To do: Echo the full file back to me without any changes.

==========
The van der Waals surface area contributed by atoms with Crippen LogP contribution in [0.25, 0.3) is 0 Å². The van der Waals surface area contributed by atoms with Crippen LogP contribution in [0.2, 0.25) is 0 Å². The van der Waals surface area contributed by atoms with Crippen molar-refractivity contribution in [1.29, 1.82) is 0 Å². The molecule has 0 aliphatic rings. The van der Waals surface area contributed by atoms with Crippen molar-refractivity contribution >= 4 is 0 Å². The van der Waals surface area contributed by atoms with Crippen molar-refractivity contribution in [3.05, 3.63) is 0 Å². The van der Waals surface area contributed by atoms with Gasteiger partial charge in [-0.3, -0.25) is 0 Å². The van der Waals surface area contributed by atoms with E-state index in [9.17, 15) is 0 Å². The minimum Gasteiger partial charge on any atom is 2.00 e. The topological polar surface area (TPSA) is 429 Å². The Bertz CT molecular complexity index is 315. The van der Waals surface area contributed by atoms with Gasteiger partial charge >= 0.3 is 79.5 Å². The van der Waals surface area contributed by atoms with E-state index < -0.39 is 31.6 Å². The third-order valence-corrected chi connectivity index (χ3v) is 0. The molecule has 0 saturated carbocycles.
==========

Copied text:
The van der Waals surface area contributed by atoms with Crippen LogP contribution in [0.25, 0.3) is 0 Å². The van der Waals surface area contributed by atoms with Crippen LogP contribution in [0.2, 0.25) is 0 Å². The van der Waals surface area contributed by atoms with Crippen molar-refractivity contribution in [1.29, 1.82) is 0 Å². The molecule has 0 aliphatic rings. The van der Waals surface area contributed by atoms with Crippen molar-refractivity contribution >= 4 is 0 Å². The van der Waals surface area contributed by atoms with Crippen molar-refractivity contribution in [3.05, 3.63) is 0 Å². The van der Waals surface area contributed by atoms with Gasteiger partial charge in [-0.3, -0.25) is 0 Å². The van der Waals surface area contributed by atoms with E-state index in [9.17, 15) is 0 Å². The minimum Gasteiger partial charge on any atom is 2.00 e. The topological polar surface area (TPSA) is 429 Å². The Bertz CT molecular complexity index is 315. The van der Waals surface area contributed by atoms with Gasteiger partial charge >= 0.3 is 79.5 Å². The van der Waals surface area contributed by atoms with E-state index < -0.39 is 31.6 Å². The third-order valence-corrected chi connectivity index (χ3v) is 0. The molecule has 0 saturated carbocycles.